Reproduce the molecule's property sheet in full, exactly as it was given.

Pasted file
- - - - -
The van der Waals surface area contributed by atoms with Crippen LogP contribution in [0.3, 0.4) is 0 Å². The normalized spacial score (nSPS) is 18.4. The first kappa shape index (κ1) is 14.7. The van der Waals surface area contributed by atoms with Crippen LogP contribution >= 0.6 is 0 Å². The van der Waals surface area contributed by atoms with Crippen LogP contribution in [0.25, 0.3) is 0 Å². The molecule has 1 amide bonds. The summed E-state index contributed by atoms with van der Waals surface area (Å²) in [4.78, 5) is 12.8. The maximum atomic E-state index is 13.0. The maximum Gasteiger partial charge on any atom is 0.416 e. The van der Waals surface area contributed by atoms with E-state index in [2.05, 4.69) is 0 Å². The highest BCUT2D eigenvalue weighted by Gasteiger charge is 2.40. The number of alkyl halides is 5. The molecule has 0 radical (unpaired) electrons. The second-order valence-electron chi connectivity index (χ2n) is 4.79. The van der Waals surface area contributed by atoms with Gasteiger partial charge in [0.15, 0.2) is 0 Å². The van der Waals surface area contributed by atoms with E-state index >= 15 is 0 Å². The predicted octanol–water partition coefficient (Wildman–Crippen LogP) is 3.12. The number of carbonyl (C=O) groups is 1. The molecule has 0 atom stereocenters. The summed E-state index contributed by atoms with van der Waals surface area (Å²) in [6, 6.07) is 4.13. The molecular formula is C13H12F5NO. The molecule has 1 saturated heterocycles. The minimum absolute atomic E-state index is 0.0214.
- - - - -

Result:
The van der Waals surface area contributed by atoms with Crippen LogP contribution in [0.3, 0.4) is 0 Å². The normalized spacial score (nSPS) is 18.4. The first kappa shape index (κ1) is 14.7. The van der Waals surface area contributed by atoms with Crippen LogP contribution >= 0.6 is 0 Å². The van der Waals surface area contributed by atoms with Crippen LogP contribution in [0.25, 0.3) is 0 Å². The molecule has 1 amide bonds. The summed E-state index contributed by atoms with van der Waals surface area (Å²) in [4.78, 5) is 12.8. The maximum atomic E-state index is 13.0. The maximum Gasteiger partial charge on any atom is 0.416 e. The van der Waals surface area contributed by atoms with E-state index in [2.05, 4.69) is 0 Å². The highest BCUT2D eigenvalue weighted by Gasteiger charge is 2.40. The number of alkyl halides is 5. The molecule has 0 radical (unpaired) electrons. The second-order valence-electron chi connectivity index (χ2n) is 4.79. The van der Waals surface area contributed by atoms with Gasteiger partial charge in [0.15, 0.2) is 0 Å². The van der Waals surface area contributed by atoms with E-state index >= 15 is 0 Å². The predicted octanol–water partition coefficient (Wildman–Crippen LogP) is 3.12. The number of carbonyl (C=O) groups is 1. The molecule has 0 atom stereocenters. The summed E-state index contributed by atoms with van der Waals surface area (Å²) in [6, 6.07) is 4.13. The molecular formula is C13H12F5NO. The molecule has 1 saturated heterocycles. The minimum absolute atomic E-state index is 0.0214.